What I Really Wanted to Say

I’m defending my candidacy paper next week.  I don’t think it’s terrible, but I just now had the flash about what I really wanted to say: the big picture.  Ideas about teacher planning are changing in ways that may relate to the way ideas about planning are changing in the business world.  But I don’t really have any proof.  I think I could find it, though, if I had time.  Both Senge (The Dance of Change) and Csikszentmihalyi (Good Business) talk about how systematic planning can be a bad thing that limits vision and creativity.  And that seems to be where teacher planning lit is going.  Becoming less prescriptive, taking a more individualized view.  Forget about models.  Worry less about how it SHOULD be done and more about how it IS done. Which pieces of the models are helpful?  Which don’t really match?  Is it linear at all?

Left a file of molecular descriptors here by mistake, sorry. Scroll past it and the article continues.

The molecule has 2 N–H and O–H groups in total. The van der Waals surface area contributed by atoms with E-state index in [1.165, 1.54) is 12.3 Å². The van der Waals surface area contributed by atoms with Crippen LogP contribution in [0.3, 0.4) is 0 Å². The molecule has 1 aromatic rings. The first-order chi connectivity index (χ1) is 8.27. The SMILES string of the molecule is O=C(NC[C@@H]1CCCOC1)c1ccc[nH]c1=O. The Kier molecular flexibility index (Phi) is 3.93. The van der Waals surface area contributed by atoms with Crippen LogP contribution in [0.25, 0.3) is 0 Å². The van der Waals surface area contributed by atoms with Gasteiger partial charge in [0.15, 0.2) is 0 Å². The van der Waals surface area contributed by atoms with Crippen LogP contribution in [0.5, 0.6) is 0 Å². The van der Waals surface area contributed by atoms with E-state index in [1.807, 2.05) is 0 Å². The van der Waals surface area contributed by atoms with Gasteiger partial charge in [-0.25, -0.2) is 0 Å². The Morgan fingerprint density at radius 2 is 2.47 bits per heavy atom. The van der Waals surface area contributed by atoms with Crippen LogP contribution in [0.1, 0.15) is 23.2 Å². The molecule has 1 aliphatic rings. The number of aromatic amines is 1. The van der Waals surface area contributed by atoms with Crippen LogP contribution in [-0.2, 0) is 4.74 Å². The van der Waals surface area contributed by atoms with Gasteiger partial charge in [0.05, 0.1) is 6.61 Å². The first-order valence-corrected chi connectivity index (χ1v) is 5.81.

As an aside, I had a personal revelation.  I had to create a curriculum development model at one point in my education, and I was very prescriptive although I tried to capture the recursive, contextual features.  But, I didn’t check the teacher planning literature to take teachers’ voices into account at all.  (That wasn’t part of the assignment, of course.) But if I had known about the literature, I might have made some changes to make it more teacher focused.  After all, one would like to think your model would be useful 😉

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